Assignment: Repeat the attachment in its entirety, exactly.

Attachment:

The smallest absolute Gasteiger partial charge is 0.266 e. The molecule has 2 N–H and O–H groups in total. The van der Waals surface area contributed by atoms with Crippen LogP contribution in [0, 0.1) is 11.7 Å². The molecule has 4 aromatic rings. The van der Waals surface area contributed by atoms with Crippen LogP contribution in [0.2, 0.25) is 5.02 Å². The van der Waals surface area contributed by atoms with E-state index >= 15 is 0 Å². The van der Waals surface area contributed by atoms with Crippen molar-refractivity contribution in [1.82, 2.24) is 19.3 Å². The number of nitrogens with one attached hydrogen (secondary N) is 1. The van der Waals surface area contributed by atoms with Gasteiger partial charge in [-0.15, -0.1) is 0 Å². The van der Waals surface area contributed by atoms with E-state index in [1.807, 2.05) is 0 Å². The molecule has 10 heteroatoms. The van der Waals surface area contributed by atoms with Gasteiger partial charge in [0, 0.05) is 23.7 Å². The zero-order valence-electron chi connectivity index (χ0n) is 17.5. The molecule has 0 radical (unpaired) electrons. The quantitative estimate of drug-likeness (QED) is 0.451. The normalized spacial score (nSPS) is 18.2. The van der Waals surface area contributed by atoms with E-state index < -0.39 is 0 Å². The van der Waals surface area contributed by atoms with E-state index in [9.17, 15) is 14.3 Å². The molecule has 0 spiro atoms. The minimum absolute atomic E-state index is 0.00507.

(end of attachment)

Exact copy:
The smallest absolute Gasteiger partial charge is 0.266 e. The molecule has 2 N–H and O–H groups in total. The van der Waals surface area contributed by atoms with Crippen LogP contribution in [0, 0.1) is 11.7 Å². The molecule has 4 aromatic rings. The van der Waals surface area contributed by atoms with Crippen LogP contribution in [0.2, 0.25) is 5.02 Å². The van der Waals surface area contributed by atoms with E-state index >= 15 is 0 Å². The van der Waals surface area contributed by atoms with Crippen molar-refractivity contribution in [1.82, 2.24) is 19.3 Å². The number of nitrogens with one attached hydrogen (secondary N) is 1. The van der Waals surface area contributed by atoms with Gasteiger partial charge in [-0.15, -0.1) is 0 Å². The van der Waals surface area contributed by atoms with E-state index in [1.807, 2.05) is 0 Å². The molecule has 10 heteroatoms. The van der Waals surface area contributed by atoms with Gasteiger partial charge in [0, 0.05) is 23.7 Å². The zero-order valence-electron chi connectivity index (χ0n) is 17.5. The molecule has 0 radical (unpaired) electrons. The quantitative estimate of drug-likeness (QED) is 0.451. The normalized spacial score (nSPS) is 18.2. The van der Waals surface area contributed by atoms with E-state index < -0.39 is 0 Å². The van der Waals surface area contributed by atoms with E-state index in [9.17, 15) is 14.3 Å². The molecule has 0 spiro atoms. The minimum absolute atomic E-state index is 0.00507.